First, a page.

Corporate Governance, the Economist, and a Criticism without a Purpose

by J Robert Brown Jr. for The Race to the Bottom, November 9th, 2010.

We don’t have much of an opportunity to comment on the approach taken by The Economist on corporate governance.  When we do, however, it is usually to disagree.  This week’s edition provides an opportunity.

Schumpeter, Corporate Constitutions takes issue with corporate governance reform.  It relies on a number of questionable assertions to buttress the argument.

First, the piece notes that directors now take courses at business schools “because Sarbanes-Oxley makes them personally liable for the accounts that they sign.”  The part about the classes may be true and directors certainly obtained elevated responsibilities as a result of SOX.  But impose liabilities on the accounts they sign?  Not in the Act.  SOX did require that the CEO and CFO certify financial statements.  But this expanded liability for officers who signed the forms, not directors.   Moreover, under the antifraud provisions, the person signing the false filing can generally be viewed as a primary violator.  Still, the requirement did not emanate from SOX.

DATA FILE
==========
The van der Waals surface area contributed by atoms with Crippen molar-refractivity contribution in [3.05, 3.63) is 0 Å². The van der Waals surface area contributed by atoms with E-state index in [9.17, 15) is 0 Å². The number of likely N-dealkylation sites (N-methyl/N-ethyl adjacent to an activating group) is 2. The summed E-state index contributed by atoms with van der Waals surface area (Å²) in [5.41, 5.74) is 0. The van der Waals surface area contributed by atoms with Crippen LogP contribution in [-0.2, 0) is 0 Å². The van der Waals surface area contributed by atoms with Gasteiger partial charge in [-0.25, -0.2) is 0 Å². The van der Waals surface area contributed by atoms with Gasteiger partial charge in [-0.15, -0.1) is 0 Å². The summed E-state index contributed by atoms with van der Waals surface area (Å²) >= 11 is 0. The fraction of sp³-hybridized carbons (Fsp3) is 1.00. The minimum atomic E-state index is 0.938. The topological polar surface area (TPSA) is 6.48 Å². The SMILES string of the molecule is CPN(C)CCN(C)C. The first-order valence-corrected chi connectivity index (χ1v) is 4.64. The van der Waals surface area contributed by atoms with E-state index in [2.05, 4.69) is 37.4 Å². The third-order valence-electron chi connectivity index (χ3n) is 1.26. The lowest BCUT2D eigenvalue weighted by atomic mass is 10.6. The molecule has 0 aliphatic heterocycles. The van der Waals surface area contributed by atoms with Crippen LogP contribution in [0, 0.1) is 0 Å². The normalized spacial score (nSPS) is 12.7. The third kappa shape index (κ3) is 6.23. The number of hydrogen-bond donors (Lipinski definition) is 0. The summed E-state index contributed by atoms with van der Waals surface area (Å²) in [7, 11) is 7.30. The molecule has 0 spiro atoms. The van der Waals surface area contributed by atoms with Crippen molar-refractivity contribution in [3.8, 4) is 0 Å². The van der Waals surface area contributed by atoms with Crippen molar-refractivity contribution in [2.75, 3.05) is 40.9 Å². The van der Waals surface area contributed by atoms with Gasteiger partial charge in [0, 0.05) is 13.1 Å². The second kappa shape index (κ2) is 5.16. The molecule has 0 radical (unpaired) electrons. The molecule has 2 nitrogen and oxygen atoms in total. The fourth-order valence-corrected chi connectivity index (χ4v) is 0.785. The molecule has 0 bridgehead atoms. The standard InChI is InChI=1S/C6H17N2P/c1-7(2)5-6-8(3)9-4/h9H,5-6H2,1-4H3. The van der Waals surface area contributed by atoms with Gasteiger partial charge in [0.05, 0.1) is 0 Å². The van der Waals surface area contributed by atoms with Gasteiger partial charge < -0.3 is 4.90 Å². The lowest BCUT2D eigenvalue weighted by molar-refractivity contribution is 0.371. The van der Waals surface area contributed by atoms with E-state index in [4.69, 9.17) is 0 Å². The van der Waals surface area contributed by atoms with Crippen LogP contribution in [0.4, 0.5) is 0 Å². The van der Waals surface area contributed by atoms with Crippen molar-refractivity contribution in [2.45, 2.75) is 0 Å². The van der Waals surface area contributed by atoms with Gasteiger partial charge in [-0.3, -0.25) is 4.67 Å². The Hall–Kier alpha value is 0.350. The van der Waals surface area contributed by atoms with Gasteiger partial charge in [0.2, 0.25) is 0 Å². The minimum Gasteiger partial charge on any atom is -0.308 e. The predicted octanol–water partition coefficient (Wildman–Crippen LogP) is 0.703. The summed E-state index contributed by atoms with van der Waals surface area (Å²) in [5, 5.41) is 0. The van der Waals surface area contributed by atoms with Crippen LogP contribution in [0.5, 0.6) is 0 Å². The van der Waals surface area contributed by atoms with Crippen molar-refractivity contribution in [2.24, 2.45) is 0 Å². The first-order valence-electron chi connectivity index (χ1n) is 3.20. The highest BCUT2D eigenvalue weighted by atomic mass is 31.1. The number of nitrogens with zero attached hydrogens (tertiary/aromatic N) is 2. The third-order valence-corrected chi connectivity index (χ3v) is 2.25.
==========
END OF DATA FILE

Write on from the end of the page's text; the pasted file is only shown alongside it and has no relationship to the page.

But the thrust of the article was a challenge to those using the financial crisis to argue for stronger corporate governance.  As the piece noted:

  • Corporate reformers immediately seized on the crisis as yet more proof of their arguments. Banks had always been badly managed, they argued. And banking CEOs were past masters at bamboozling shareholders and directors. Nell Minow, one of the most industrious of the reformers, flatly declared that “the recent volatility” proved that the “need for better corporate governance has never been clearer or more pressing.”

The response?  That some companies with “weak” governance performed well and some with “good” corporate governance had not. (continue reading… )


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